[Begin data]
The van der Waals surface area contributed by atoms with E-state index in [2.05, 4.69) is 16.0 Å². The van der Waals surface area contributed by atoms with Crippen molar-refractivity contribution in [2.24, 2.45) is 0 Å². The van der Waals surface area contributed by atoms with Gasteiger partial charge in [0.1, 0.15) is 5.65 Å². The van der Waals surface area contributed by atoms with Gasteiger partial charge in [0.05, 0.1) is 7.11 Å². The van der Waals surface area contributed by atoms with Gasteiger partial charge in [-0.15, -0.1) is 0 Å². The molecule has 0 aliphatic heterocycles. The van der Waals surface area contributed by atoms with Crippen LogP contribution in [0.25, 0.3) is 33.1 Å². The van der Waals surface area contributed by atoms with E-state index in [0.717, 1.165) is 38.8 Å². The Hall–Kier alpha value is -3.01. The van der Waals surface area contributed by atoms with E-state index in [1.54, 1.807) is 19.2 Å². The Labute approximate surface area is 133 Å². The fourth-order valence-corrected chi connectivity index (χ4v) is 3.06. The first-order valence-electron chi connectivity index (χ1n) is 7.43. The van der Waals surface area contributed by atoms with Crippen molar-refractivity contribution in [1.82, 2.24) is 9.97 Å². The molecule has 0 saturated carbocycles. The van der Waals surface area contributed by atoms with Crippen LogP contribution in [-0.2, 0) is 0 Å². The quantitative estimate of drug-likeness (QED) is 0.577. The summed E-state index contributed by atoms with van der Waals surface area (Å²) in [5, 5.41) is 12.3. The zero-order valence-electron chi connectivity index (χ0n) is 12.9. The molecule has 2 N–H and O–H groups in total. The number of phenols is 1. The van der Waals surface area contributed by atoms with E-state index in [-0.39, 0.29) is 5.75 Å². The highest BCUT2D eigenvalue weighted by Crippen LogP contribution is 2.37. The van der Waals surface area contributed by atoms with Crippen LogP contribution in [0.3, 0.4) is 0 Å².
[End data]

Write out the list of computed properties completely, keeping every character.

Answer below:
The van der Waals surface area contributed by atoms with E-state index in [2.05, 4.69) is 16.0 Å². The van der Waals surface area contributed by atoms with Crippen molar-refractivity contribution in [2.24, 2.45) is 0 Å². The van der Waals surface area contributed by atoms with Gasteiger partial charge in [0.1, 0.15) is 5.65 Å². The van der Waals surface area contributed by atoms with Gasteiger partial charge in [0.05, 0.1) is 7.11 Å². The van der Waals surface area contributed by atoms with Gasteiger partial charge in [-0.15, -0.1) is 0 Å². The molecule has 0 aliphatic heterocycles. The van der Waals surface area contributed by atoms with Crippen LogP contribution in [0.25, 0.3) is 33.1 Å². The van der Waals surface area contributed by atoms with E-state index in [0.717, 1.165) is 38.8 Å². The Hall–Kier alpha value is -3.01. The van der Waals surface area contributed by atoms with E-state index in [1.54, 1.807) is 19.2 Å². The Labute approximate surface area is 133 Å². The fourth-order valence-corrected chi connectivity index (χ4v) is 3.06. The first-order valence-electron chi connectivity index (χ1n) is 7.43. The van der Waals surface area contributed by atoms with Crippen molar-refractivity contribution in [1.82, 2.24) is 9.97 Å². The molecule has 0 saturated carbocycles. The van der Waals surface area contributed by atoms with Crippen LogP contribution in [-0.2, 0) is 0 Å². The quantitative estimate of drug-likeness (QED) is 0.577. The summed E-state index contributed by atoms with van der Waals surface area (Å²) in [5, 5.41) is 12.3. The zero-order valence-electron chi connectivity index (χ0n) is 12.9. The molecule has 2 N–H and O–H groups in total. The number of phenols is 1. The van der Waals surface area contributed by atoms with E-state index in [-0.39, 0.29) is 5.75 Å². The highest BCUT2D eigenvalue weighted by Crippen LogP contribution is 2.37. The van der Waals surface area contributed by atoms with Crippen LogP contribution in [0.3, 0.4) is 0 Å².